The remains of a West Virginia World War II Veteran who was M.I.A for nearly 75 years have been returned home to Charleston.
Army Air Forces Sgt. John Kalausich, 19, of Charleston, West Virginia, killed during World War II.
On March 21, 1945, Kalausich was a member of the 642nd Bombardment Squadron, when his aircraft was hit by anti-aircraft fire and went missing during a combat mission from Couvron, France to Dülmen, Germany.
Kalausich, his pilot, 2nd Lt. Lynn W. Hadfield, and the other crewman, Sgt. Vernon Hamilton, had been participating in the interdiction campaign to obstruct German troop movements in preparation for the Allied crossing of the Rhine River on March 23, 1945.
After the war, the American Graves Registration Command extensively searched the area where the aircraft was believed to have crashed, however no crash sites could be positively matched with Kalausich’s aircraft. That was until December 13, 2018.
In June 2016, a German researcher, Adolph Hagedorn, who had previously collaborated with Joint POW/MIA Accounting Command, JPAC (a predecessor to DPAA,) contacted DPAA historians regarding a crash site he had found in Hülsten-Reken, Germany, that could possibly be linked to Kalausich’s aircraft. In September 2016, Hagedorn led DPAA to the crash site in a horse paddock, where the aircraft matched the description of Kalausich’s.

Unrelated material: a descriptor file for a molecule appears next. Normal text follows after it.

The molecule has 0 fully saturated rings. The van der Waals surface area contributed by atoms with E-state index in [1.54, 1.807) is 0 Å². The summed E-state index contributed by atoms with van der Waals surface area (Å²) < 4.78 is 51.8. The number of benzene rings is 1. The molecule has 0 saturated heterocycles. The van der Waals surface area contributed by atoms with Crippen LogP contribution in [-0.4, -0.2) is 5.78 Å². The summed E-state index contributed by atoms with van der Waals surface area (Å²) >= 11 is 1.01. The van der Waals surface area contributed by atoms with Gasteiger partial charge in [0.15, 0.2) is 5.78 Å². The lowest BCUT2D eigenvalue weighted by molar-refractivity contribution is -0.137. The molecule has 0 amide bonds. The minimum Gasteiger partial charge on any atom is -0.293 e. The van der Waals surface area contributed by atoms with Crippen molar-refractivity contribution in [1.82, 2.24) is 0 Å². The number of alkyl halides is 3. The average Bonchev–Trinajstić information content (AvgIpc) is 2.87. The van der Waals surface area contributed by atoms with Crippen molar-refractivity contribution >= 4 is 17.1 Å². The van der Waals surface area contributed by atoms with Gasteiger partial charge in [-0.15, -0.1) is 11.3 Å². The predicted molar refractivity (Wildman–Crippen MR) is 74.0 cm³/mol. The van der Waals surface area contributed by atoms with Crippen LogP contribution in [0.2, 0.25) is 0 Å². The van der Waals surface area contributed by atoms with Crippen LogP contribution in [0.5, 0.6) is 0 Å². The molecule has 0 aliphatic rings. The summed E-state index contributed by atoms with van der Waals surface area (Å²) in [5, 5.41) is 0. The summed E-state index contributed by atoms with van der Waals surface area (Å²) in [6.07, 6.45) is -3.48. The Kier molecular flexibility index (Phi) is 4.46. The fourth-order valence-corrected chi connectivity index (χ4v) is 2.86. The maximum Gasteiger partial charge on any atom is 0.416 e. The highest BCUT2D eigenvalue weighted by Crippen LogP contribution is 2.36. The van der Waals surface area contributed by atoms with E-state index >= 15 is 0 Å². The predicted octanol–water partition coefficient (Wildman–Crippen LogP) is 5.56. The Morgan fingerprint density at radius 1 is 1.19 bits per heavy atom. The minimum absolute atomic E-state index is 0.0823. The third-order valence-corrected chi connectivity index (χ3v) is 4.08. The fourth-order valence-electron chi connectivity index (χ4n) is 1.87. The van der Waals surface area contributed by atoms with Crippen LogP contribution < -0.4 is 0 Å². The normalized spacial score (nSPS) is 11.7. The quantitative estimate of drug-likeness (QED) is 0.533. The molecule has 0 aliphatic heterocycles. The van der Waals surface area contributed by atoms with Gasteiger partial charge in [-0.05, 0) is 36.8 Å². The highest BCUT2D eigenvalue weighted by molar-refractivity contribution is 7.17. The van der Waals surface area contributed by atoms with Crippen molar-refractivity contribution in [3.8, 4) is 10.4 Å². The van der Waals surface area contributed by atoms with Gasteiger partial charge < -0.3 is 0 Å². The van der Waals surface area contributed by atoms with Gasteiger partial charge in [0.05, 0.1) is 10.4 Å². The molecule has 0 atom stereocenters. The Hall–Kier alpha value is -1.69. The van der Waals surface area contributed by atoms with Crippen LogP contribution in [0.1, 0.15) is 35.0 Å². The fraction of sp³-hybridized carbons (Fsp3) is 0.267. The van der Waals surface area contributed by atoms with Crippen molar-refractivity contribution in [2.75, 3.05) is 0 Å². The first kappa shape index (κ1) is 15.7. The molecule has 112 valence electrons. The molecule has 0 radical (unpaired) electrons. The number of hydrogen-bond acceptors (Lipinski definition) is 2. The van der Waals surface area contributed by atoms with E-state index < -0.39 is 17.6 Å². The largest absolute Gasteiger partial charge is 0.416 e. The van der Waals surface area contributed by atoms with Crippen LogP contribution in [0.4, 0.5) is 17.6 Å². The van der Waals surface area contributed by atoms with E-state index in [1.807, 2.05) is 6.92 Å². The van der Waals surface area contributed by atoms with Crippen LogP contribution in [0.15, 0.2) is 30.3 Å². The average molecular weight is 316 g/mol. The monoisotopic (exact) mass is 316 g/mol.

In November and December 2016, under a partnership, History Flight, Inc., a nongovernmental organization, excavated the crash site, recovering aircraft material, life support equipment, personal effects and possible osseous material.
To identify Kalausich’s remains, scientists from DPAA and the Armed Forces Medical Examiner System used mitochondrial DNA analysis, dental and anthropological analysis, as well as circumstantial and material evidence.
Currently there are 72,751 service members still unaccounted for from World War II. Kalausich’s name is recorded on the Tablets of the Missing at the Netherlands American Cemetery, an American Battle Monuments Commission site in Margraten, Netherlands, along with the others missing from WWII. A rosette will be placed next to his name to indicate he has been accounted for.
Sgt. Kalausich’s remains arrived in Charleston on Friday, February 21, 2019. He was greeted by his family members, including his 89 year-old sister. The West Virginia National Guard provided plane-side military honors.
Kalausich was laid to rest with full military honors on Saturday, February 23, 2019 at Tyler Mountain Memory Gardens in Cross Lanes Saturday.